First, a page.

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Wade Clark Roof, author of Spiritual Marketplace: Baby Boomers and the Remaking of American Religion, says Saddleback's megachurch ministry appeals to the notion that size equals success. "We're told that [his philosophy] not only does something for you in the sense of giving your life meaning but it also makes you happy materially, religiously and spiritually," Roof says. "What Rick is marketing is a kind of American religious ideology that conflates growth with salvation."
Much of Warren's outside proselytizing is done at churches across the country in weekly gatherings at which small groups are schooled in Purpose-Driven living. At one of those churches, Gulf Breeze United Methodist Church in Gulf Breeze, Fla., there have been as many as 110 such groups. Before the Purpose-Driven philosophy came along, says the Rev. Chris Nelson of Bethlehem Lutheran Church in Minneapolis, Minn., "the idea was for ministers to proclaim the gospel and let people figure out what to do with it in their daily lives. Now we are far more application oriented." When Bethlehem Lutheran member Jean Westberg lost her job as a marketing executive three years ago, she found inspiration in Warren's teaching that people who want to be servants of God should "think more about others than about themselves," and she accepted a job as interim executive director for the Episcopal ministry at the University of Minnesota, where she supervised the construction of a new worship center. "What's more important now is service to others rather than service to myself," says Westberg.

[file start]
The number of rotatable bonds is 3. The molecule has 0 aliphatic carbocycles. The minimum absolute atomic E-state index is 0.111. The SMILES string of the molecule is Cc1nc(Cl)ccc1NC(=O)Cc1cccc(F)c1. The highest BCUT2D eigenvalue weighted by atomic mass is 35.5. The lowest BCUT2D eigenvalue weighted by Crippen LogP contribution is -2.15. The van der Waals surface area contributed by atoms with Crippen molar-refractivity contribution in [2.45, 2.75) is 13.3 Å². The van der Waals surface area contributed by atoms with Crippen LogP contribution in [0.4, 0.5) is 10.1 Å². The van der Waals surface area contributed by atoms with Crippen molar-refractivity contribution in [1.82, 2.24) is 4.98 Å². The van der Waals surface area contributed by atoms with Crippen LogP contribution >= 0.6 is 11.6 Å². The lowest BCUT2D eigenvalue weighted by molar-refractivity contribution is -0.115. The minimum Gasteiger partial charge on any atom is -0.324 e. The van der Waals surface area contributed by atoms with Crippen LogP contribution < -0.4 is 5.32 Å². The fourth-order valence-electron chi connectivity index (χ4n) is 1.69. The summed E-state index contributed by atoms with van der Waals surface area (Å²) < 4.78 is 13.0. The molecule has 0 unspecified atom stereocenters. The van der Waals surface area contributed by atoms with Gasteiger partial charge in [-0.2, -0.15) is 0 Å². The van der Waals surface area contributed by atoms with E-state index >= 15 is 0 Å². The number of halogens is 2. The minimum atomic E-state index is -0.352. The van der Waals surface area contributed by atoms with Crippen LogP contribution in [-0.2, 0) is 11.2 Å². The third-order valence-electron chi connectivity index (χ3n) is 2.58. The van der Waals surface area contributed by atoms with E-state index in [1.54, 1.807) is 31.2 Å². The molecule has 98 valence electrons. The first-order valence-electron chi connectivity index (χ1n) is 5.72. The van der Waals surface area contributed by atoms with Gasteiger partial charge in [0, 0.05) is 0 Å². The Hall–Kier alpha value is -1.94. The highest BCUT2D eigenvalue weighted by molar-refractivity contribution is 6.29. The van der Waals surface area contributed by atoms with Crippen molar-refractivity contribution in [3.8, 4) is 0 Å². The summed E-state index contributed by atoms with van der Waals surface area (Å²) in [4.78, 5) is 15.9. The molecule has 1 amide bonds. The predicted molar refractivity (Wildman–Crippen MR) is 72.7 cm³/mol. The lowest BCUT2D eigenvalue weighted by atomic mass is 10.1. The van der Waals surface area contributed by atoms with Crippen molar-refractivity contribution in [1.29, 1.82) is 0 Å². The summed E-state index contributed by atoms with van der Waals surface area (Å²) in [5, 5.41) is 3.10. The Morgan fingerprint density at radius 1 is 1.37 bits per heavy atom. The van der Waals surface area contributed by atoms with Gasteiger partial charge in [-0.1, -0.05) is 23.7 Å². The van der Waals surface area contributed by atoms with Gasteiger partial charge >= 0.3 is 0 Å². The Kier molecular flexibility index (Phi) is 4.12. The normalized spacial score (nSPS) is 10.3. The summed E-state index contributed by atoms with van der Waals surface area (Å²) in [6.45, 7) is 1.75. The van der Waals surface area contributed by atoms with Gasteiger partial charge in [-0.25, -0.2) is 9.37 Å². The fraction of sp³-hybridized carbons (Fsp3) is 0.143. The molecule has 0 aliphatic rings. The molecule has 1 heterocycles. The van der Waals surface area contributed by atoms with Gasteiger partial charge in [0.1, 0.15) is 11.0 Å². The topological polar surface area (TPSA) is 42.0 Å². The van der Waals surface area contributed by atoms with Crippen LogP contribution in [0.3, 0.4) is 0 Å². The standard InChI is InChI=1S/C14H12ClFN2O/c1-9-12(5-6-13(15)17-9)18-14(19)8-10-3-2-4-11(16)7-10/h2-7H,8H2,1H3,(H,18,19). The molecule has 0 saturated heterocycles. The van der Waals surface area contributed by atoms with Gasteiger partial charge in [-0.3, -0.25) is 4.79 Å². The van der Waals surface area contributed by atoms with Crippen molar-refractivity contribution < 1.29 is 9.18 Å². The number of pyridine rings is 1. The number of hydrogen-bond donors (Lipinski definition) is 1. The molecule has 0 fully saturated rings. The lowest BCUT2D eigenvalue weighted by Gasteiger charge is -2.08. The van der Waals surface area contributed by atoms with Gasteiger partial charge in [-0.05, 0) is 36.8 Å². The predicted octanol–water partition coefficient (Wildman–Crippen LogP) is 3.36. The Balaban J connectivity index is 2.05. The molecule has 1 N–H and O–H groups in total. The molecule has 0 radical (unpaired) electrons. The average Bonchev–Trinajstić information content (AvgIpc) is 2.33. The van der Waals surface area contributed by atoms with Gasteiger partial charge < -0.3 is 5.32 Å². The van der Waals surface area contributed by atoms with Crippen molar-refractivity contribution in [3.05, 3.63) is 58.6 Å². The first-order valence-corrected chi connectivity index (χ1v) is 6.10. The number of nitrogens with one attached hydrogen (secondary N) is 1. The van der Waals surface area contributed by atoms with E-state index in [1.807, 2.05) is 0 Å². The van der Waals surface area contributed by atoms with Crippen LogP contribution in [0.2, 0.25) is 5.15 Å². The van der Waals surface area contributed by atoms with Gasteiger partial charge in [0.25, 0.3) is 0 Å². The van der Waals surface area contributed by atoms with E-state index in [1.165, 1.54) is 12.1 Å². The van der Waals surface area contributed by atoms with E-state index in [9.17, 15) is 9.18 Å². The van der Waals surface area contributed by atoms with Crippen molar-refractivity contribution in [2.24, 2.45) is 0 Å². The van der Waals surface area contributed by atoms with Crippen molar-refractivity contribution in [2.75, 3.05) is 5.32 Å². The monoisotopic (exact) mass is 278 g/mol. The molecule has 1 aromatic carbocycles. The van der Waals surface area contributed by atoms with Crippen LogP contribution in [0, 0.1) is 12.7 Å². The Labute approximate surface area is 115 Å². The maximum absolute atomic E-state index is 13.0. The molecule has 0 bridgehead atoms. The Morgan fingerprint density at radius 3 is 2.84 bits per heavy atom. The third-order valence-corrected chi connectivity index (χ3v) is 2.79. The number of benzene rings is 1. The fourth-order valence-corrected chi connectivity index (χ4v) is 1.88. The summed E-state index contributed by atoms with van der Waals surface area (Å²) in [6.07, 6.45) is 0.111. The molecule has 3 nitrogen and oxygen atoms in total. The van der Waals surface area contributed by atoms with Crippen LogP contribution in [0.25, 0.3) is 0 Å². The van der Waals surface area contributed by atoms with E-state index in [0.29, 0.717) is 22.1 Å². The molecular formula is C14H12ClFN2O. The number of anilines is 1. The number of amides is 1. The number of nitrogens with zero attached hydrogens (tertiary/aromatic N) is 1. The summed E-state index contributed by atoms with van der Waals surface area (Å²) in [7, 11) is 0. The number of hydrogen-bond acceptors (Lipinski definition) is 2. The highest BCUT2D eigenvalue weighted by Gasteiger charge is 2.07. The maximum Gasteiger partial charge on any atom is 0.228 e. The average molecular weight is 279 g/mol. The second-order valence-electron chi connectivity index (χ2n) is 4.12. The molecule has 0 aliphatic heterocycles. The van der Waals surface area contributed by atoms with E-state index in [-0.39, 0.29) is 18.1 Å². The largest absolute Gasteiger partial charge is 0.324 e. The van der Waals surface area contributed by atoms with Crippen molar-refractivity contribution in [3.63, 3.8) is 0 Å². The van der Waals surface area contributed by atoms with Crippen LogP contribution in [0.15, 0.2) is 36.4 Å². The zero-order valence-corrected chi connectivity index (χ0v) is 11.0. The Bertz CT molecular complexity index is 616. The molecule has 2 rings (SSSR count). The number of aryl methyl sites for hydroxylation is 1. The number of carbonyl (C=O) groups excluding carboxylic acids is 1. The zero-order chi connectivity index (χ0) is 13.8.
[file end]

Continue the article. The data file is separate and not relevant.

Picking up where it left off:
Such experiences are enlivening congregations and enriching coffers. At Bethlehem Lutheran, attendance was languishing at around 650 a decade ago but is now more than 1,200; similarly, the church budget has more than doubled, from $800,000 to well over $2 million. Warren says Sunday attendance at Purpose-Driven churches grows about 20%, on average: "The Purpose-Driven principles are like Intel chips, and they can be inserted into any congregation, whether it's a megachurch or a tiny one, Lutheran, AME, Pentecostal or Baptist."
In person, Warren, an affable, bespectacled bear of a man, is as unadorned and low-key as the plainspoken prose of his books. He receives visitors to his office in the same casual attire he wears at the pulpit khaki pants, floral cotton shirt and rubber-soled shoes. That suits his members just fine. "From the beginning, I was impressed by his humility," says Patricia Miller, who has attended Saddleback since 1998. "When I joined, he asked all the new members to form a circle and lay our hands on one another's shoulders. Then he stood in the middle and, while choked with emotion, he prayed that he would be capable of the task of leading us." Says fellow parishioner William Nared: "At most churches they just preach and preach about how I ought to be a good Christian man. But what's so powerful about the Purpose-Driven ministry is it also teaches me how to do it." All Saddleback members must abide by strict covenants to tithe regularly, do mission work locally or abroad and live by Christian doctrines. "You can't just be a consumer here," Warren says. "You have to participate and contribute."
The son of a Baptist minister and a high school librarian, Warren was drawn to political activism and, growing up in Northern California, thought about one day running for public office. But he ultimately decided it would be more effective to follow in his father's footsteps "and change one heart at a time." After graduating from Southwestern Baptist Theological Seminary in Fort Worth, Texas, Warren moved back to California with his wife Kay and started Saddleback in their rented apartment in 1980.